by Douglas Messier
When the contract was announced in June 2015, it seemed like a blockbuster deal: satellite Internet provider OneWeb had placed an order for 39 launches with options for 100 more for Virgin Galactic’s (now Virgin Orbit’s) LauncherOne.
What made the order extraordinary was not just the large number of launches, but the fact that the rocket really didn’t even exist yet. (The fact that Richard Branson’s Virgin Group was an investor in OneWeb probably helped.)
Four years later, the blockbuster deal is a bust. According to a lawsuit filed this week by Virgin Orbit, OneWeb last year canceled 35 of the 39 planned launches., slicing most of the value from the $234 million deal.
SpaceNews reports that Virgin Orbit orbit is suing for $46.32 million it claims OneWeb owes it from a $70 million contract termination fee.
According to Virgin Orbit’s 14-page complaint, Virgin and OneWeb entered into a launch services agreement May 20, 2015, that called for four “initial firm launches” to start in 2017 and 35 “remaining firm launches” to start in 2018. The contract included options for an additional 100 launches at an agreed upon $6 million per launch, meaning Virgin Orbit stood to earn between $234 million and $834 million under its agreement with OneWeb.
Virgin Orbit says OneWeb sought during the spring of 2017 to reduce the number of launches, pay less per launch, “and spread out the launch dates for several years beyond the original terms.” OneWeb, according to Virgin’s complaint, also balked at escalating termination fees built into the contract, saying its lenders objected to incurring the increased obligation. Virgin Orbit at first agreed to slow the rate of escalation and then agreed to freeze it at a flat $70 million through June 15, 2018, while negotiations over a revised contract continued.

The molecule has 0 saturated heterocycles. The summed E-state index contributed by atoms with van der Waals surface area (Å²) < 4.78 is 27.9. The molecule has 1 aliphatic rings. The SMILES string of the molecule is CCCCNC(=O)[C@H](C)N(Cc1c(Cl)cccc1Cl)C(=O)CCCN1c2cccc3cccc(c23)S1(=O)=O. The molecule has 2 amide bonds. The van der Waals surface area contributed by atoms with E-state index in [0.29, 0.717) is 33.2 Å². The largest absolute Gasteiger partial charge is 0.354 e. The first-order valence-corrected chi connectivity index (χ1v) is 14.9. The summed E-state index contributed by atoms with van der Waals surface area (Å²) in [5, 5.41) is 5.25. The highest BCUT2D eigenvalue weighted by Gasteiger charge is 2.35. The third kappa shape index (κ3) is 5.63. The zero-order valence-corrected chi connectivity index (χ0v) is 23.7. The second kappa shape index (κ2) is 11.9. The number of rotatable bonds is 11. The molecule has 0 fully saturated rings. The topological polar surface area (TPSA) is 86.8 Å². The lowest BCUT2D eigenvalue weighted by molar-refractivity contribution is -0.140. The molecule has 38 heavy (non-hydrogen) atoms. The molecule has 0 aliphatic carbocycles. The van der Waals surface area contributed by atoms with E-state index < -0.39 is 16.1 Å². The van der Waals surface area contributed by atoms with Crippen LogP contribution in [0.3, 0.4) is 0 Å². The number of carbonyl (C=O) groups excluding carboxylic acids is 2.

On June 7, 2018, after months of negotiations, Virgin Orbit sent OneWeb a new written proposal. On June 14, 2018 — the day before the contract termination fees were set to resume their rise — OneWeb canceled the 35 “remaining firm launches” but left intact the agreement covering the four initial launches, according to the complaint.
LauncherOne was to have orbited one or two OneWeb satellites per flight. Although four launches were to have taken place in 2017, Virgin Orbit has yet to conduct a flight. An initial test launch is set for later this year.
OneWeb is also running behind. The company launched the first six of a planned 648 satellites in February aboard a Soyuz booster launched from French Guiana. Plans are to launch up to 35 spacecraft at a time aboard Soyuz vehicles.
Under the $234 million contract with Virgin Galactic, the 39 launches would have cost $6 million apiece. That is a very low price per flight. It’s not clear whether Virgin Orbit could make a profit at that price point.
LauncherOne was in development when the agreement with OneWeb was announced in June 2015. At that time, it was scheduled to be air launched from a WhiteKnightTwo carrier plane, which is also used to launch Virgin Galactic’s SpaceShipTwo suborbital space tourism vehicle.
In December 2015, Virgin Galactic announced that it would be building a larger LauncherOne that would be too heavy to be launched from WhiteKnightTwo. Instead, a modified Boeing 747 jetliner named Cosmic Girl formerly operated by Virgin Atlantic would launch the larger booster.
Cosmic Girl has been flying captive carry flights with LauncherOne out of the Mojave Air and Space Port. A drop test of the booster is planned at Edwards Air Force Base followed by the first test launch.